Thirty patients were recruited for the research, however, five of them did not meet the inclusion criteria. Thus, 25 volunteers underwent both bleaching treatments using products containing the same hydrogen peroxide concentration (10%). The treatment used in each hemi-arch was randomly determined by lottery. Thus, in one maxillary hemi-arch, Power Bleaching Gel 10% (BM4-Brazil Ltda. Materials and Instrumental; Palhoça, Santa Catarina, Brazil), which contains potassium oxalate, was used. The other maxillary hemi-arch was treated with Opalescence 10% (Ultradent Products Inc.; South Jordan, Utah, United States of America). Both bleaching products were dispensed in 3 ml-disposable opaque luer-lock syringes and randomly identified with codes A and B. The patients were told to use approximately 0.1 ml of the product in the area corresponding to the buccal surface of each tooth inside the tray. A researcher who did not participate in the clinical phase of the experiment performed the product and application drawings, so both volunteers and operators were not aware of the treatment they were undergoing in each hemi-arch.

Bleaching treatments

Bleaching treatment was performed at the University Dentistry Clinic. Superior dental arch impressions were taken using alginate Jeltrate (Dentsply; Mildford, Delaware, United States of America) to obtain stone molds. The vestibular surface of the molds was coated with nail varnish, except for the last teeth of the arch. Over this mold a 1-mm-thick, 100% ethylene copolymer and vinyl acetate tray was fabricated for each volunteer in a vacuum-forming machine Plastvac P7 (Bio-art Equip. Odontol. Ltda.; São Carlos, São Paulo, Brazil). The trays were extended to the first molars, and cut at the marginal gingiva level. Each hemi-arch was randomly labeled with codes A and B to guide the volunteers to the correct use of the intended product in the proper quadrant. The volunteers were instructed to deposit one drop of the product on the bottom of the tray for each tooth to be bleached. The tray was then applied to the maxillary arch, and the excess product was removed with a toothbrush or gauze. The volunteers were informed of the dosage, and received a syringe of each product, which was applied daily for 4 h over the following three weeks. They were also instructed to use the trays during the afternoon, and to avoid brushing the teeth before that. All patients received oral hygiene kits to standardize the toothbrush and Oral B Pro-Saúde toothpaste (Procter & Gamble Manufactura; Naucalpan de Juárez, State of Mexico, Mexico) with fluoride in the composition. All treatments were monitored, since the volunteer returned to the clinic once a week.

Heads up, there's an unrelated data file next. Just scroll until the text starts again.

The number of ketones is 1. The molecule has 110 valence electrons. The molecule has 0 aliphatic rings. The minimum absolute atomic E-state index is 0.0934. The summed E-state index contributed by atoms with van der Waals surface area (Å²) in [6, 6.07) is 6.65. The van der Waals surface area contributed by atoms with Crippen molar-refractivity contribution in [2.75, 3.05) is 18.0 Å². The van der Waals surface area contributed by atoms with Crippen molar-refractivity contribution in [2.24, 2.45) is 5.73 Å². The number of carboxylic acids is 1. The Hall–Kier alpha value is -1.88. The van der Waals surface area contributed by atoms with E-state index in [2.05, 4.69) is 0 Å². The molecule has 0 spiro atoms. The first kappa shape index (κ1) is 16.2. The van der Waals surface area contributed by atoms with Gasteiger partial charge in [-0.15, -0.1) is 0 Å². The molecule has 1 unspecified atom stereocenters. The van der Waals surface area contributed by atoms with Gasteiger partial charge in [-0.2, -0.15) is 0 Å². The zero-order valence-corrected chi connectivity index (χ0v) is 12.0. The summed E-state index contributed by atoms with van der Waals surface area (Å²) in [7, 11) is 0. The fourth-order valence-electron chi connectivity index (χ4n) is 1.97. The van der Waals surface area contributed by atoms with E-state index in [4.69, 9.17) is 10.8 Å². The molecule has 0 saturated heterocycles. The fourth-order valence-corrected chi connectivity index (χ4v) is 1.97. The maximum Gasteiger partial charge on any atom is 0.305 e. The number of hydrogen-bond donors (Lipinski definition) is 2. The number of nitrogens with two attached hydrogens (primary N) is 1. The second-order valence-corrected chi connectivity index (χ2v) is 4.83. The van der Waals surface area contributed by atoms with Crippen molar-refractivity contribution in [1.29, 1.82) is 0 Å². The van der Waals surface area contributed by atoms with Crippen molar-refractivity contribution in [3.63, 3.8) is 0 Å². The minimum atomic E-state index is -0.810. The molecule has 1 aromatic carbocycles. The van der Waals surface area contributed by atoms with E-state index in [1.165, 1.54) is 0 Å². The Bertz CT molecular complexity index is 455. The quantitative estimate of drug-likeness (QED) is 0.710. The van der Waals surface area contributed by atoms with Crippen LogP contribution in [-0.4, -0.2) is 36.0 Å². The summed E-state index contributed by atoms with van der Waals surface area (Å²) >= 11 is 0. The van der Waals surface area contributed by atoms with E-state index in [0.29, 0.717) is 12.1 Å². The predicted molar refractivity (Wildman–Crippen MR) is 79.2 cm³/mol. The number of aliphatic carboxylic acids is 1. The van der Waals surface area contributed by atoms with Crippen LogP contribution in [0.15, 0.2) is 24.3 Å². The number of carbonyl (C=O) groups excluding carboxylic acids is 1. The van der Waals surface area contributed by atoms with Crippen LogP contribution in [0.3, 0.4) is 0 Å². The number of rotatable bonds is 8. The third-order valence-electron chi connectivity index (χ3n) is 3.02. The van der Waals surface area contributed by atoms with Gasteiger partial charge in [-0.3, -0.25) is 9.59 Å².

Spontaneous tooth sensitivity during and after treatment

Spontaneous sensitivity was evaluated using a pain visual analogue scale two times a day, before and after the bleaching procedure. An intensity scale ranging from 0 to 10 (Figure 1) was established.

Figure 1 Scores related to the intensity of dental sensitivity 

Cold sensation on the teeth threshold analysis

The analysis of cold sensation on the teeth was performed at the University Dentistry Clinic, in a calm and controlled environment at room temperature, at the six pre-determined evaluating times on the upper lateral incisors. For this procedure, a TSA-II Neurosensory Analyzer (Medoc; Ramat Yishai, Northern District, Israel) containing a delicate intraoral thermode was positioned in the flat region of the tooth surface (Figure 2). To standardize the dental region to be examined, a new 100% ethylene copolymer and vinyl acetate tray was manufactured in the same way described above. Each tray had circular perforations with a diameter similar to the active tip of the intraoral thermode. The perforations were done on the buccal tooth surface, on the flattest area of the teeth. Prior to analysis 0.02 mL of a thermally conductive paste containing a silver oxide base IPT - Implastec Thermal Grease (Implastec Ltda Electrochemical; Votorantim, São Paulo, Brazil) at room temperature were applied in this are to optimize thermal conduction.

Figure 2 Scheme of the neurosensory analysis using the equipment TSA II